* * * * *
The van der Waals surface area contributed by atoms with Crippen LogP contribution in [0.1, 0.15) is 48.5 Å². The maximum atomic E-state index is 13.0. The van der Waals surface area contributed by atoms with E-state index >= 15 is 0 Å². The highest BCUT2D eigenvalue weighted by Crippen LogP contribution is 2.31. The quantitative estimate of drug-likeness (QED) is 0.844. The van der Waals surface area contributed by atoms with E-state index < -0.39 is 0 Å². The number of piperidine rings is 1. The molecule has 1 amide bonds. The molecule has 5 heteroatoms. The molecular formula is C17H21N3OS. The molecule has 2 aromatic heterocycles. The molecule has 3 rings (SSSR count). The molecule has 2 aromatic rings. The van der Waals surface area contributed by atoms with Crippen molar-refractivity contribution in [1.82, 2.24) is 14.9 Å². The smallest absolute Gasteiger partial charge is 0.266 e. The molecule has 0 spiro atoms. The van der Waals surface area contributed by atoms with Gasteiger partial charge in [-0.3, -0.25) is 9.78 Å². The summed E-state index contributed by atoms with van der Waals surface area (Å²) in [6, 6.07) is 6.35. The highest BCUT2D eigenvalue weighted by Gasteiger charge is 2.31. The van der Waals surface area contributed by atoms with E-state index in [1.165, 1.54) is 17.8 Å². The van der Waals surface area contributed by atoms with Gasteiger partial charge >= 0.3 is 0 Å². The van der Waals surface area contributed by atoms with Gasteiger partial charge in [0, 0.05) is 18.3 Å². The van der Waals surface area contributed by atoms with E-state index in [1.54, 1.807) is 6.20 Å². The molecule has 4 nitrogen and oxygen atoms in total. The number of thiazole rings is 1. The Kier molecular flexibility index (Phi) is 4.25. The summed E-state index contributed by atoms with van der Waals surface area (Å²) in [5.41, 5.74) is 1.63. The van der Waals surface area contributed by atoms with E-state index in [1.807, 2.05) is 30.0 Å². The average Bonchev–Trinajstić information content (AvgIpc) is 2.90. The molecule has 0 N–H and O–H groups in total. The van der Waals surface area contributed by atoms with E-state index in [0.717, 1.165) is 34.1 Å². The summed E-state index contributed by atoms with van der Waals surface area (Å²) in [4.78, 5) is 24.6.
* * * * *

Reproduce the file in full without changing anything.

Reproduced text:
The van der Waals surface area contributed by atoms with Crippen LogP contribution in [0.1, 0.15) is 48.5 Å². The maximum atomic E-state index is 13.0. The van der Waals surface area contributed by atoms with E-state index >= 15 is 0 Å². The highest BCUT2D eigenvalue weighted by Crippen LogP contribution is 2.31. The quantitative estimate of drug-likeness (QED) is 0.844. The van der Waals surface area contributed by atoms with E-state index < -0.39 is 0 Å². The number of piperidine rings is 1. The molecule has 1 amide bonds. The molecule has 5 heteroatoms. The molecular formula is C17H21N3OS. The molecule has 2 aromatic heterocycles. The molecule has 3 rings (SSSR count). The molecule has 2 aromatic rings. The van der Waals surface area contributed by atoms with Crippen molar-refractivity contribution in [1.82, 2.24) is 14.9 Å². The smallest absolute Gasteiger partial charge is 0.266 e. The molecule has 0 spiro atoms. The van der Waals surface area contributed by atoms with Gasteiger partial charge in [-0.3, -0.25) is 9.78 Å². The summed E-state index contributed by atoms with van der Waals surface area (Å²) in [6, 6.07) is 6.35. The highest BCUT2D eigenvalue weighted by Gasteiger charge is 2.31. The van der Waals surface area contributed by atoms with E-state index in [1.165, 1.54) is 17.8 Å². The van der Waals surface area contributed by atoms with Gasteiger partial charge >= 0.3 is 0 Å². The van der Waals surface area contributed by atoms with Gasteiger partial charge in [0, 0.05) is 18.3 Å². The van der Waals surface area contributed by atoms with E-state index in [1.54, 1.807) is 6.20 Å². The molecule has 4 nitrogen and oxygen atoms in total. The number of thiazole rings is 1. The Kier molecular flexibility index (Phi) is 4.25. The summed E-state index contributed by atoms with van der Waals surface area (Å²) in [5.41, 5.74) is 1.63. The van der Waals surface area contributed by atoms with E-state index in [1.807, 2.05) is 30.0 Å². The average Bonchev–Trinajstić information content (AvgIpc) is 2.90. The molecule has 0 N–H and O–H groups in total. The van der Waals surface area contributed by atoms with E-state index in [0.717, 1.165) is 34.1 Å². The summed E-state index contributed by atoms with van der Waals surface area (Å²) in [4.78, 5) is 24.6.